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Effective Treatment of Cutaneous Warts Using a Novel 5-FU/SA Compounded Topical Medication

Effective Treatment of Cutaneous Warts Using a Novel 5-FU/SA Compounded Topical Medication

General How-to for Patients

1. Let it dry. I explain to patients that “It’s not a cream or a gel, it’s a glue so you need to let it fully dry.” WP dries completely within 10 to 15 minutes. This can be accelerated with a fan or hair dryer on the coolest setting. The medication should be firm to the touch; this can be tested with a cotton swab or the plastic spatula included in the treatment kit. It is important to note that the tape should not be applied until the medication is fully dried so as to not spread the application onto normal skin. Spreading the medication onto normal skin can cause irritation and possible early discontinuation.

2. Avoid skipping days. This is the most common reason for treatment failure. Warts grow quickly and need to be completely destroyed so they do not recur. So, I always tell patients not to skip days and discuss how skipped applications can lead to treatment failure. I explain that if a patient does skip an application at night, the patient should put it on in the morning. If a patient completely misses one day, then 2 days should be added to the recommended treatment time. 

3. Apply to the top and sides of the wart. Most often, patients focus their application to the top of the wart. This may be appropriate for flatter warts, but any warts with height or hyperkeratosis should receive an application of WP on its sides as well. Think of WP as frosting; instead of only putting a small bit on the top as with cupcakes, the wart should be fully covered as with a sheet cake. I also tell patients if they are having a hard time getting it exactly on the wart, it is better to go a little farther onto normal skin than to put too little on.

4. Note the color, not the size. Patients are often disappointed that their wart is the same size during a follow-up appointment. However, patients are not often paying attention to the white color, a sign that the medication is working. Flat warts and genital warts will form a crust and flatten out. With these warts, patients often think that the postinflammatory hyperpigmentation indicates the wart is still present. Patients were often surprised when we performed curettage and most of the white desiccated wart was removed.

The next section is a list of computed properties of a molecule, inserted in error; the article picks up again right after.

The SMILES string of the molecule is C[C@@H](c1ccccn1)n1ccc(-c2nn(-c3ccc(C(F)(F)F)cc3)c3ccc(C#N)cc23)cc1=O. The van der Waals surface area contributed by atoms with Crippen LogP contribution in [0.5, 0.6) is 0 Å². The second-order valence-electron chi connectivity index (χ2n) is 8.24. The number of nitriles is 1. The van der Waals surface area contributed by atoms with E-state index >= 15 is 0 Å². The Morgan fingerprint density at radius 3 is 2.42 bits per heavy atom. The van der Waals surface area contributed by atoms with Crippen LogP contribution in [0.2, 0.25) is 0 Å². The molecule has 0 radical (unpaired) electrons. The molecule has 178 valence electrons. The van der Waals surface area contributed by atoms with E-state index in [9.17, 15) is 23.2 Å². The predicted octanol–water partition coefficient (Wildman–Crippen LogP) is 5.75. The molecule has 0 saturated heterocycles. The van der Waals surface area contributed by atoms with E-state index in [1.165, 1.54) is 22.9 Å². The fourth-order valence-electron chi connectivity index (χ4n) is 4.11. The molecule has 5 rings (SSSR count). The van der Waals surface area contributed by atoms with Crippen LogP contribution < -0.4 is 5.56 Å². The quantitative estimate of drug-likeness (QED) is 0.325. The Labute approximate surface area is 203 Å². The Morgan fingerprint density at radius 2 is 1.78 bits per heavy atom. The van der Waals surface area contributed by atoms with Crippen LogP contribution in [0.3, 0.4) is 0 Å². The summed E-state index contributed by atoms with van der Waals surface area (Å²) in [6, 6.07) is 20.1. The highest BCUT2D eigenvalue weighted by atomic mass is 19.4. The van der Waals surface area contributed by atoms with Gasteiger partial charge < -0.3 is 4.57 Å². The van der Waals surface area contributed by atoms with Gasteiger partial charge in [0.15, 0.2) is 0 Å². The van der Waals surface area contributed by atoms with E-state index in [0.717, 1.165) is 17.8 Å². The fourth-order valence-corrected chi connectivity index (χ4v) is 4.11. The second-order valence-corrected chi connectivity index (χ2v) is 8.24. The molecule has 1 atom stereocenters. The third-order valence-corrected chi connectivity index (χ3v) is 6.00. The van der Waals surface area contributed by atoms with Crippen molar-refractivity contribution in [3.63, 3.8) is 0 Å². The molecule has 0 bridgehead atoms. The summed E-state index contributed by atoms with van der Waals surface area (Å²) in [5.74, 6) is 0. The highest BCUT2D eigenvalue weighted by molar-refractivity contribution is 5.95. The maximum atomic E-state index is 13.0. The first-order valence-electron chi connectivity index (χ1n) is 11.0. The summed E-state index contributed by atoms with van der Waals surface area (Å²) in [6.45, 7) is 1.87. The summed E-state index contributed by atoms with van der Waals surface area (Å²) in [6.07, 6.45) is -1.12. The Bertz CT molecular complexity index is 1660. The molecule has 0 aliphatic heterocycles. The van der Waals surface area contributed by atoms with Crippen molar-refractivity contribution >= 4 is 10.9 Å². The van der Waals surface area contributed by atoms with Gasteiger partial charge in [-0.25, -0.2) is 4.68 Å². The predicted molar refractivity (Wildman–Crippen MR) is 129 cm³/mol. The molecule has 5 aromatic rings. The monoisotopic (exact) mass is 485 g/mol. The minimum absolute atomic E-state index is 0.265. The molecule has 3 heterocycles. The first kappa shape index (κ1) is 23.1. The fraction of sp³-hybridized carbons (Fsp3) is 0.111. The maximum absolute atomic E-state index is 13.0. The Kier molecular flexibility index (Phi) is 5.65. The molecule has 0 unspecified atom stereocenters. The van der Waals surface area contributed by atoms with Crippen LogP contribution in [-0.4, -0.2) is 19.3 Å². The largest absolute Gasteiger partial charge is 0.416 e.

5. Discontinue use if you experience irritation. Irritation and erythema are caused by a number of reasons, including:

  • The medication did not fully dry before tape was applied, and WP irritated perilesional skin;
  • User error on application, causing the medication to be applied repeatedly to perilesional skin directly;
  • Initial sensitivity to WP, such as in a few patients younger than 10 years who respond much faster, often in less than 5 days, but experience more burning and erythema than other patient; or
  • After sustained use, WP eliminated the wart and is being applied to healthy skin.

Patients, who want to see results as soon as possible, can be overzealous and continue to apply WP even as their skin becomes severely irritated. If the wart was flat and irritation is starting to occur, then it is likely the wart has resolved and treatment should be discontinued to allow normal skin to grow in the area.

6. Treatment length varies by wart presentation. Length of treatment can vary widely depending on a number of characteristics of the wart. A filiform wart may only require 2 to 4 days of treatment, but a thick plantar wart may need several weeks of nightly application and occlusion.


Mr Leon is a dermatology physician assistant in Simi Valley, CA.

Disclosure: The author reports no relevant financial relationships.


References
1. Kwok CS, Holland R, Gibbs S. Efficacy of topical treatments for cutaneous warts: a meta-analysis and pooled analysis of randomized controlled trials. Br J Dermatol. 2011;165(2):233-246. doi:10.1111/j.1365-2133.2011.10218.x

2. Loo SKF, Tang WYM. Warts (nongenital). Am Fam Physician. 2010;81(8):1008-1009. 

3. Kwok CS, Gibbs S, Bennett C, Holland R, Abbott R. Topical treatments for cutaneous warts. Cochrane Database Syst Rev. 2012;(9):CD001781. doi:10.1002/14651858.CD001781.pub3

4. Zschocke I, Hartmann A, Schlöbe A, Cummerow R, Augustin M. Efficacy and benefit of a 5-FU/salicylic acid preparation in the therapy of common and plantar warts—systematic literature review and meta-analysis [in German]. J Dtsch Dermatol Ges. 2004;2(3):187-193. doi:10.1046/j.1439-0353.2004.04703.x

5. Herman C, inventor; MedCara LLC, assignee. Composition and method for treatment of warts. US patent 7,655,668 B1. February 2, 2010.

6. Gladsjo JA, Alió Sáenz AB, Bergman J, Kricorian G, Cunningham BB. 5% 5-fluorouracil cream for treatment of verruca vulgaris in children. Pediatr Dermatol. 2009;26(3):279-285. doi:10.1111/j.1525-1470.2008.00800.x

7. Salk RS, Grogan KA, Chang TJ. Topical 5% 5-fluorouracil cream in the treatment of plantar warts: a prospective, randomized, and controlled clinical study. J Drugs Dermatol. 2006;5(5):418-484.

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